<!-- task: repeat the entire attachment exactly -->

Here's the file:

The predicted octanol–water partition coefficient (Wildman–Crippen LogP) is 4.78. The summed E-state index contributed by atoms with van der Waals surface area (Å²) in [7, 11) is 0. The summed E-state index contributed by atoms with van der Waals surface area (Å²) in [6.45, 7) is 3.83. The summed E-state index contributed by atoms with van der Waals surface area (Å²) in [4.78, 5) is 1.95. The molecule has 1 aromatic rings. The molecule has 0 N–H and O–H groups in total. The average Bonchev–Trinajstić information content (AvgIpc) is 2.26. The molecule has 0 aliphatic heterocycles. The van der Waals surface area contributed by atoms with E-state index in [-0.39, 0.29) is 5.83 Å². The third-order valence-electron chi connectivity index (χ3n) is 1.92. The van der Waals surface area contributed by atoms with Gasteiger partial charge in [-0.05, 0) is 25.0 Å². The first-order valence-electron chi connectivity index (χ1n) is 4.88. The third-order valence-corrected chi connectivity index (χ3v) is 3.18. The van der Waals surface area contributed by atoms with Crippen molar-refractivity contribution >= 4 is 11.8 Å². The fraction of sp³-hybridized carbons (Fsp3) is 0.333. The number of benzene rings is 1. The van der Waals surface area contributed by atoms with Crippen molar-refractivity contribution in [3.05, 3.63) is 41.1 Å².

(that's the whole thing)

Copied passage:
The predicted octanol–water partition coefficient (Wildman–Crippen LogP) is 4.78. The summed E-state index contributed by atoms with van der Waals surface area (Å²) in [7, 11) is 0. The summed E-state index contributed by atoms with van der Waals surface area (Å²) in [6.45, 7) is 3.83. The summed E-state index contributed by atoms with van der Waals surface area (Å²) in [4.78, 5) is 1.95. The molecule has 1 aromatic rings. The molecule has 0 N–H and O–H groups in total. The average Bonchev–Trinajstić information content (AvgIpc) is 2.26. The molecule has 0 aliphatic heterocycles. The van der Waals surface area contributed by atoms with E-state index in [-0.39, 0.29) is 5.83 Å². The third-order valence-electron chi connectivity index (χ3n) is 1.92. The van der Waals surface area contributed by atoms with Gasteiger partial charge in [-0.05, 0) is 25.0 Å². The first-order valence-electron chi connectivity index (χ1n) is 4.88. The third-order valence-corrected chi connectivity index (χ3v) is 3.18. The van der Waals surface area contributed by atoms with Crippen molar-refractivity contribution >= 4 is 11.8 Å². The fraction of sp³-hybridized carbons (Fsp3) is 0.333. The number of benzene rings is 1. The van der Waals surface area contributed by atoms with Crippen molar-refractivity contribution in [3.05, 3.63) is 41.1 Å².